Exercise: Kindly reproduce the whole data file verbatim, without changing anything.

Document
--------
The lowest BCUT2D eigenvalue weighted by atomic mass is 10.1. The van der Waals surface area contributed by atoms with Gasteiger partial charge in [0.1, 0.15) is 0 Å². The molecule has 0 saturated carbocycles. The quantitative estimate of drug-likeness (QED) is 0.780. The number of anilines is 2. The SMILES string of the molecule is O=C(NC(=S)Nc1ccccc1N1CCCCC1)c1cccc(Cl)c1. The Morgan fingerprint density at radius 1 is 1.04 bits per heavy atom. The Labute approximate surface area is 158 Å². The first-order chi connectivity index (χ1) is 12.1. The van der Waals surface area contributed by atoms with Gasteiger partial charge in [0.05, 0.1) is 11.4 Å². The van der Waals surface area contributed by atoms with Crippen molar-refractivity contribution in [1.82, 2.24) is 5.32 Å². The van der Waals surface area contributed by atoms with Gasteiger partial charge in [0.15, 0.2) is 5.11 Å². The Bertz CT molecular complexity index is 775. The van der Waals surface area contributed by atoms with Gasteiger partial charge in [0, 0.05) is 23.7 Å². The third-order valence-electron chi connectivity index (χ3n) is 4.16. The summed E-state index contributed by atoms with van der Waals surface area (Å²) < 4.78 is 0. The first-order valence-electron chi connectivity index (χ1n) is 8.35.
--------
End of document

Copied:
The lowest BCUT2D eigenvalue weighted by atomic mass is 10.1. The van der Waals surface area contributed by atoms with Gasteiger partial charge in [0.1, 0.15) is 0 Å². The molecule has 0 saturated carbocycles. The quantitative estimate of drug-likeness (QED) is 0.780. The number of anilines is 2. The SMILES string of the molecule is O=C(NC(=S)Nc1ccccc1N1CCCCC1)c1cccc(Cl)c1. The Morgan fingerprint density at radius 1 is 1.04 bits per heavy atom. The Labute approximate surface area is 158 Å². The first-order chi connectivity index (χ1) is 12.1. The van der Waals surface area contributed by atoms with Gasteiger partial charge in [0.05, 0.1) is 11.4 Å². The van der Waals surface area contributed by atoms with Crippen molar-refractivity contribution in [1.82, 2.24) is 5.32 Å². The van der Waals surface area contributed by atoms with Gasteiger partial charge in [0.15, 0.2) is 5.11 Å². The Bertz CT molecular complexity index is 775. The van der Waals surface area contributed by atoms with Gasteiger partial charge in [0, 0.05) is 23.7 Å². The third-order valence-electron chi connectivity index (χ3n) is 4.16. The summed E-state index contributed by atoms with van der Waals surface area (Å²) < 4.78 is 0. The first-order valence-electron chi connectivity index (χ1n) is 8.35.